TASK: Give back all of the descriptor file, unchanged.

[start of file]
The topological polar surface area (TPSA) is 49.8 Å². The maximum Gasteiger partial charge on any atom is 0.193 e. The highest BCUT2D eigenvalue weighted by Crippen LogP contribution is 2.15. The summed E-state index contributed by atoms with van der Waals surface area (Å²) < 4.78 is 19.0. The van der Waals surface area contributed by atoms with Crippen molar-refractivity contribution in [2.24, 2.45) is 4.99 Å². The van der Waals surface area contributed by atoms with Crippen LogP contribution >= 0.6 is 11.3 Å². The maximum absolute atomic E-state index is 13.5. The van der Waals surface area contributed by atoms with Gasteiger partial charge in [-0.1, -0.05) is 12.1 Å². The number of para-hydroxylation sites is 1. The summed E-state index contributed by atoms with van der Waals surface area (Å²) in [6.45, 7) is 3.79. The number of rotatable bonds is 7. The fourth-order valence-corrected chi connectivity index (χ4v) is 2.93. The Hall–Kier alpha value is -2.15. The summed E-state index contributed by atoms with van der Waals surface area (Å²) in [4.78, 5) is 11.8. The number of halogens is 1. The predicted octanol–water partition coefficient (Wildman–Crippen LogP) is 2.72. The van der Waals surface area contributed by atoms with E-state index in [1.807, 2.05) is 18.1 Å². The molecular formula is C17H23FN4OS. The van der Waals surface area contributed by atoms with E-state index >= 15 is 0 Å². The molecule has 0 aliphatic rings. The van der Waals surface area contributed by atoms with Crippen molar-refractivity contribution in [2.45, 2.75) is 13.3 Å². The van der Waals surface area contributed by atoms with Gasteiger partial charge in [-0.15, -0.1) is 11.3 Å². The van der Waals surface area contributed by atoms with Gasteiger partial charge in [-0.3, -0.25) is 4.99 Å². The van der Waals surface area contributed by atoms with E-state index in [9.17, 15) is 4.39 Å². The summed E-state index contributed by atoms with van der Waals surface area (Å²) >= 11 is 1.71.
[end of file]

The topological polar surface area (TPSA) is 49.8 Å². The maximum Gasteiger partial charge on any atom is 0.193 e. The highest BCUT2D eigenvalue weighted by Crippen LogP contribution is 2.15. The summed E-state index contributed by atoms with van der Waals surface area (Å²) < 4.78 is 19.0. The van der Waals surface area contributed by atoms with Crippen molar-refractivity contribution in [2.24, 2.45) is 4.99 Å². The van der Waals surface area contributed by atoms with Crippen LogP contribution >= 0.6 is 11.3 Å². The maximum absolute atomic E-state index is 13.5. The van der Waals surface area contributed by atoms with Gasteiger partial charge in [-0.1, -0.05) is 12.1 Å². The number of para-hydroxylation sites is 1. The summed E-state index contributed by atoms with van der Waals surface area (Å²) in [6.45, 7) is 3.79. The number of rotatable bonds is 7. The fourth-order valence-corrected chi connectivity index (χ4v) is 2.93. The Hall–Kier alpha value is -2.15. The summed E-state index contributed by atoms with van der Waals surface area (Å²) in [4.78, 5) is 11.8. The number of halogens is 1. The predicted octanol–water partition coefficient (Wildman–Crippen LogP) is 2.72. The van der Waals surface area contributed by atoms with E-state index in [1.807, 2.05) is 18.1 Å². The molecular formula is C17H23FN4OS. The van der Waals surface area contributed by atoms with E-state index >= 15 is 0 Å². The molecule has 0 aliphatic rings. The van der Waals surface area contributed by atoms with Crippen molar-refractivity contribution in [2.45, 2.75) is 13.3 Å². The van der Waals surface area contributed by atoms with Gasteiger partial charge in [-0.15, -0.1) is 11.3 Å². The van der Waals surface area contributed by atoms with Gasteiger partial charge in [-0.3, -0.25) is 4.99 Å². The van der Waals surface area contributed by atoms with E-state index in [9.17, 15) is 4.39 Å². The summed E-state index contributed by atoms with van der Waals surface area (Å²) >= 11 is 1.71.